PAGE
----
As a designer your portfolio is absolutely you’re most important asset. It doesn’t matter if you’re this generations Da Vinci in terms of you’re design skills if you can’t prove it. Likewise having a world renowned reputation as a Photoshop wizard will only get clients to your door, unless they can see the work you’ve done before they’re not going to take a risk on you. So with that said, it’s vitally important that as designers, our portfolios are the absolute best they can be.
Now, I’m not sure if you’ve noticed yet, but you’ve had the good fortune in being born into a largely digital age. Whilst this doesn’t mean that you can throw out that chunky A3 leather-bound portfolio you’ve been carrying around since university, it does mean that your online portfolio is probably now just as (if not increasingly more) important as your physical one.
When a potential client is looking through your portfolio they’re trying to establish what you’re really good at, what your skills are and most importantly; how you might handle their project. But that’s not all they’re looking for, what they really want to see, what they’re really looking for is confirmation. Confirmation that they’re putting their project in the hands of someone they can trust. Confirmation that other people have been where they are right now and walked away happy with a product clutched in their hands.
What they really want to see, what they’re really looking for is confirmation
Think about it. If you’re anything like me, when you’re buying something on Amazon or eBay you always check the reviews section. Even if you’ve done all the research on this item in the world and are utterly utterly convinced that it’s perfect, you still read the reviews. Why? Because you want the security of knowing that people have already made the decision that you’re about to make and that they have been happy they made it. You want confirmation that you’re making a good call.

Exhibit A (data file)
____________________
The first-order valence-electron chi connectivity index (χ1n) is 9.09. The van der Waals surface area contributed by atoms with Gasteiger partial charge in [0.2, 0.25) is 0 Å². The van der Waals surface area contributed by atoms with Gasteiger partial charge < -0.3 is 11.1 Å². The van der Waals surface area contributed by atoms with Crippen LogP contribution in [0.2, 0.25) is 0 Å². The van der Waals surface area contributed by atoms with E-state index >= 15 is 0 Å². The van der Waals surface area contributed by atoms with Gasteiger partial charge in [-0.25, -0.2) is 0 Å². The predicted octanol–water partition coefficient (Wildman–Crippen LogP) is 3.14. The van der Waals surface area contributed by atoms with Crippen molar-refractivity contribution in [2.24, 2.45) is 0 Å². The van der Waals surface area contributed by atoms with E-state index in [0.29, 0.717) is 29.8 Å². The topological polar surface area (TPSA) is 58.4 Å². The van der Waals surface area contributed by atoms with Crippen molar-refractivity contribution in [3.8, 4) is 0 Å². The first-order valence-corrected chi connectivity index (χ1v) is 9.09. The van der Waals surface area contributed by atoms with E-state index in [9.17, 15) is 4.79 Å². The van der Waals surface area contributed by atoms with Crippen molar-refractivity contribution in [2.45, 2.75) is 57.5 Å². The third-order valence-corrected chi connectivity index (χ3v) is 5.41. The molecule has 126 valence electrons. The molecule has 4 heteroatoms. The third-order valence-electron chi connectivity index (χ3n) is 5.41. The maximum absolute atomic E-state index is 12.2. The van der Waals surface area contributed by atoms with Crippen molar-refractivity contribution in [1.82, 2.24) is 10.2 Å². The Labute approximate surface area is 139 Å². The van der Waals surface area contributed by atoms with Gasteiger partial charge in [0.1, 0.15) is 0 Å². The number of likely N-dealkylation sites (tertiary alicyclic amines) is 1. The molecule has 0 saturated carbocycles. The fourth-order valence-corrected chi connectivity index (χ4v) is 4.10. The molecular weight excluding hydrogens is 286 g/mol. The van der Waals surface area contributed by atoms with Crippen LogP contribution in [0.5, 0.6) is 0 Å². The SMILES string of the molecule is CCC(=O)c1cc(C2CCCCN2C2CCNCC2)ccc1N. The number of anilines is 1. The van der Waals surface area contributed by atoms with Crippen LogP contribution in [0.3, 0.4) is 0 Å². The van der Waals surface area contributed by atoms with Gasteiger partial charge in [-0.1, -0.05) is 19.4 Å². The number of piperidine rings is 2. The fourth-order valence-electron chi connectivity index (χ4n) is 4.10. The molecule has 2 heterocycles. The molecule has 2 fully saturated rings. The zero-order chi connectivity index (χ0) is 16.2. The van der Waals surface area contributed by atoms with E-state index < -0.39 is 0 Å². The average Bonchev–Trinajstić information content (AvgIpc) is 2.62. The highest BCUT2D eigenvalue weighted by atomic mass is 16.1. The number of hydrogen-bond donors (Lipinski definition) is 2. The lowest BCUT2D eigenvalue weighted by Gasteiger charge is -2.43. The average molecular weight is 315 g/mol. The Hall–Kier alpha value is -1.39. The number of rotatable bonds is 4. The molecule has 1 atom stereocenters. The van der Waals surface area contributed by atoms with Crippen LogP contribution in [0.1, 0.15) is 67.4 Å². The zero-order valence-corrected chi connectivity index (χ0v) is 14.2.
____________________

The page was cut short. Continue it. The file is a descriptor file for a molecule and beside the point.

Now when I’m looking through other graphic designers portfolios a mistake I see again and again is that they’re not providing this confirmation. Their portfolio is just a flat image or two for each project and maybe a bit of a blurb, in some cases they may have a quote or reference from the client about how happy they are, (and that’s really good) but they could be doing so so much better.
But… wait, you don’t have an image of that printed up either? No no… It’s ok… we totally trust you
Say for instance you put together a sweet t-shirt design for a band and you made up this crazy awesome illustration to go on it. Obviously you show your illustration off, but that’s it? I mean, yeah, it’s very good and all, but are we to just take it as read that this ever made it onto a t-shirt? Oh, it says in the blurb that they used the illustration on their CD cover too, great! But… wait, you don’t have an image of that printed up either? No no… It’s ok… we totally trust you. We don’t need to actually see it do we?